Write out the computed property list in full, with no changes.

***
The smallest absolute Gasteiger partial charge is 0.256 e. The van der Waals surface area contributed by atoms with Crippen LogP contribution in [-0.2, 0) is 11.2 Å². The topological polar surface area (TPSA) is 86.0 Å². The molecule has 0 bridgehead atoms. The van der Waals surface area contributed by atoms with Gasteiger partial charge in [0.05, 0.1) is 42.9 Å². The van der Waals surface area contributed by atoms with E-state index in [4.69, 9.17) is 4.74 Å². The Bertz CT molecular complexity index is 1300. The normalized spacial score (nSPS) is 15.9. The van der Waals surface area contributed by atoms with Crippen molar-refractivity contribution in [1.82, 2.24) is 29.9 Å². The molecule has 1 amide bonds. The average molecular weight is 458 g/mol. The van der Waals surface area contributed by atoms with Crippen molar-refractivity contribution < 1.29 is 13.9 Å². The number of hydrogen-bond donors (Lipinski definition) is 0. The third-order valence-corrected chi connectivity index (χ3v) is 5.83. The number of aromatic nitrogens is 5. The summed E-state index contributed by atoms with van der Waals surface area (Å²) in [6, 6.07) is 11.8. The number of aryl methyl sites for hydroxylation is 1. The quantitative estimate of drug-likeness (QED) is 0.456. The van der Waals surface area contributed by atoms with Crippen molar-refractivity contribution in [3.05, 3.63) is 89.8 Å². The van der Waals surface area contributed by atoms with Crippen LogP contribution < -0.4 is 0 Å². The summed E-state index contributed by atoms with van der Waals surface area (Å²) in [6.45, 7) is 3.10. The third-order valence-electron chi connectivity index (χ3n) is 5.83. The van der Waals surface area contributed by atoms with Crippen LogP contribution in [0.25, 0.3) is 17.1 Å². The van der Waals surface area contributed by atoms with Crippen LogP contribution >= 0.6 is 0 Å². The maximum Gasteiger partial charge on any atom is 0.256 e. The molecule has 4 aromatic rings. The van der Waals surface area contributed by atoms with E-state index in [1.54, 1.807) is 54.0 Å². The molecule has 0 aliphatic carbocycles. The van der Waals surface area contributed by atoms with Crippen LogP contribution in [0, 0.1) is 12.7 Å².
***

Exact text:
The smallest absolute Gasteiger partial charge is 0.256 e. The van der Waals surface area contributed by atoms with Crippen LogP contribution in [-0.2, 0) is 11.2 Å². The topological polar surface area (TPSA) is 86.0 Å². The molecule has 0 bridgehead atoms. The van der Waals surface area contributed by atoms with Gasteiger partial charge in [0.05, 0.1) is 42.9 Å². The van der Waals surface area contributed by atoms with E-state index in [4.69, 9.17) is 4.74 Å². The Bertz CT molecular complexity index is 1300. The normalized spacial score (nSPS) is 15.9. The van der Waals surface area contributed by atoms with Crippen molar-refractivity contribution in [1.82, 2.24) is 29.9 Å². The molecule has 1 amide bonds. The average molecular weight is 458 g/mol. The van der Waals surface area contributed by atoms with Crippen molar-refractivity contribution < 1.29 is 13.9 Å². The number of hydrogen-bond donors (Lipinski definition) is 0. The third-order valence-corrected chi connectivity index (χ3v) is 5.83. The number of aromatic nitrogens is 5. The summed E-state index contributed by atoms with van der Waals surface area (Å²) in [6, 6.07) is 11.8. The number of aryl methyl sites for hydroxylation is 1. The quantitative estimate of drug-likeness (QED) is 0.456. The van der Waals surface area contributed by atoms with Crippen molar-refractivity contribution in [3.05, 3.63) is 89.8 Å². The van der Waals surface area contributed by atoms with Crippen LogP contribution < -0.4 is 0 Å². The summed E-state index contributed by atoms with van der Waals surface area (Å²) in [6.45, 7) is 3.10. The third-order valence-electron chi connectivity index (χ3n) is 5.83. The van der Waals surface area contributed by atoms with Crippen LogP contribution in [0.25, 0.3) is 17.1 Å². The van der Waals surface area contributed by atoms with Crippen LogP contribution >= 0.6 is 0 Å². The maximum Gasteiger partial charge on any atom is 0.256 e. The molecule has 4 aromatic rings. The van der Waals surface area contributed by atoms with E-state index in [1.54, 1.807) is 54.0 Å². The molecule has 0 aliphatic carbocycles. The van der Waals surface area contributed by atoms with Crippen LogP contribution in [0, 0.1) is 12.7 Å².